I am thrilled to have had the opportunity to interview New York Times-bestselling author Lauren Oliver on her experiences as an editor, a writer, and the founder of literary incubator Paper Lantern Lit.
In October of last year, I heard Ms. Oliver speak on a panel at the Boston Book Festival. She discussed her writing honestly and humbly, and I left inspired, encouraged, and wanting to know more. I’m excited to share our conversation here, as the newest installment of this publishing-professional-turned-novelist interview series. Grab a pen, because you’re going to want to take notes.
Before you were a published author, you were an editorial assistant at a YA imprint. What did you learn there that fueled or challenged your own path to publication?
Before I worked as an editor, I was writing long and structure-less books tedious in their description and characterizations. Working for a commercial YA imprint actually taught me about story for the first time—about the need for tension and resolution, about the way that the components of narrative work.
You still work with authors as one of the founders of Paper Lantern Lit, a literary incubator. How does working with other writers’ work encourage your own writing?
I just like being immersed in the field. I have a great macro sense of the industry because working at PLL requires it, which helps, I think, to keep my antennae up. And working with creative people inspires creativity. As humans, we’re emulators and sponges: we absorb the attitudes of the people around us.
PLL develops ideas and then pairs them with talented writers to craft manuscripts. How does this method relate to the way you write? Do you always have an outline first?
I don’t. I very rarely begin with an outline, although I always do develop some kind of outline to work from or within ultimately. Otherwise I end up reverting to kind of meandering ruminations about the nature of people. Nobody wants to read that.
I was fortunate to hear you speak on a panel titled “Fiction with a Twist” at the Boston Book Festival in October 2014. There, you remarked that you’ve gotten tangled up in reactions and sales of your books, and you intend to spend time becoming a better writer. Part of that will entail becoming a student again, enrolling in graduate classes. What in particular are you looking to retrain in yourself, and how?
I just want to get better. I want to get better, and I want to be able to separate what I’m doing from my expectations of its commercial success in order to take more risks and push my boundaries.
You said at the festival that you read very broadly. Are there certain genres or titles you intend to study as part of the “retraining” process?
No, although there are books I’ve been meaning to read or re-read—Chris Adrian’s short stories, for example; Love In the Time of Cholera; Wolf Hall—so I’ll tackle those. But I’m always reading so widely and with such voraciousness, it’s not so much a question of my reading habits as it is my writing habits.
Do you have a single writing process or a different procedure for each of your audiences (middle-grade, young adult, and adult)? What did you try to figure out what works for you? Are you satisfied with your process, or do you intend to change things as you “retrain” yourself?
My writing process is the same, roughly, in that I always write my way in to the world and the characters before thinking overall about structure. I am trying to get even more granular on a sentence level, to read everything out loud in revisions, to be merciless about what I cut. And I’m trying to get smarter about research and the way I use it.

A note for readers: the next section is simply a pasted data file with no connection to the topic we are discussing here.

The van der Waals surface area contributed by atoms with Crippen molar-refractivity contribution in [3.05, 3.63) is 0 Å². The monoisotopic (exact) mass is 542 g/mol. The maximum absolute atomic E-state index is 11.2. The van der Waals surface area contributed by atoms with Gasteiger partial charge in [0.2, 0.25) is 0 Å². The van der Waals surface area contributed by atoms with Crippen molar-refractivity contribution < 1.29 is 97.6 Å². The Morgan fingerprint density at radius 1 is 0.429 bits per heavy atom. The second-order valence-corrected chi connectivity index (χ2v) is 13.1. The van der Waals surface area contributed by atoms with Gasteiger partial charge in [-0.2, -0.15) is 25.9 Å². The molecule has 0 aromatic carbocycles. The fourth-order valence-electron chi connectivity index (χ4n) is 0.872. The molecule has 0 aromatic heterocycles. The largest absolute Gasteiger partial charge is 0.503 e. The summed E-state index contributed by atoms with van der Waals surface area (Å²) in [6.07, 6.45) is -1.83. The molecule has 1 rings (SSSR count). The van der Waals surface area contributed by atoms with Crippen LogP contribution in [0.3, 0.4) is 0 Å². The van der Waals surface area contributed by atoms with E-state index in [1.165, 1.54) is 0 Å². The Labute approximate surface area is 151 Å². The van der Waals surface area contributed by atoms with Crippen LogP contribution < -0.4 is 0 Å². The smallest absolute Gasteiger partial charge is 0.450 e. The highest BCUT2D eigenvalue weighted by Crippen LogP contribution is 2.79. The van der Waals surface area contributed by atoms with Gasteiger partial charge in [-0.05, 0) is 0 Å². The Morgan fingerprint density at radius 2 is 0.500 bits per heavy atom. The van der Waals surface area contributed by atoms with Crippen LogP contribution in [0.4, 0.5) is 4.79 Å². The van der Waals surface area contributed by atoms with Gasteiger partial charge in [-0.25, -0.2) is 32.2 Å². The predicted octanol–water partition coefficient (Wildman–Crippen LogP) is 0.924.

At the festival, you said you always feel you are attempting to do something you’re not quite qualified to do. Do expect that to change? What aspect of writing will always be a challenge, and what do you think you are capable of mastering, or at least improving upon?
I hope it doesn’t change, honestly. I hope I’m always stretching myself and trying to be ambitious when it comes to my work. If you’re not attempting to grow, what’s the point, really? I think that progress probably looks like punctuated equilibrium—I might “master” an element of storytelling for a period of years only to have a completely and revolutionary new feeling or response or reaction subsequently that leads me to become a neophyte again.
It was encouraging to hear you say that writing is a calling—you simply have to do it—and that you are looking to restore the joy for yourself in that. In which part of the journey of writing a novel do you find the greatest joy?
I mean, there is a joy embedded in the daily practice itself. There is joy in getting a sentence right, in getting a character right, in nailing down a detail. The joy and the difficulty are intertwined, I think.
I can’t wait to read your next novel, Vanishing Girls, due out March 10, 2015. It will be your tenth full-length book published. What did the experience of writing and publishing the other nine contribute to making this one what it is?
I think it’s obvious from the evolution of my books that over the course of my career I’ve become increasingly interested in things I tended to dismiss at the start, like detailed world-building and the way structure informs story and vice versa. I’ve tried to refine and distinguish the characters’ voices in Vanishing Girls, and that preoccupation is even more evident in my next book.
Anything else you’d like to share?
Thanks for having me!
Where can readers find you online? (Website, twitter, goodreads, facebook, tumblr, etc.)
All of the above! All of my info is on www.laurenoliverbooks.com, including information that directs you to my social media.
Thank you, Lauren!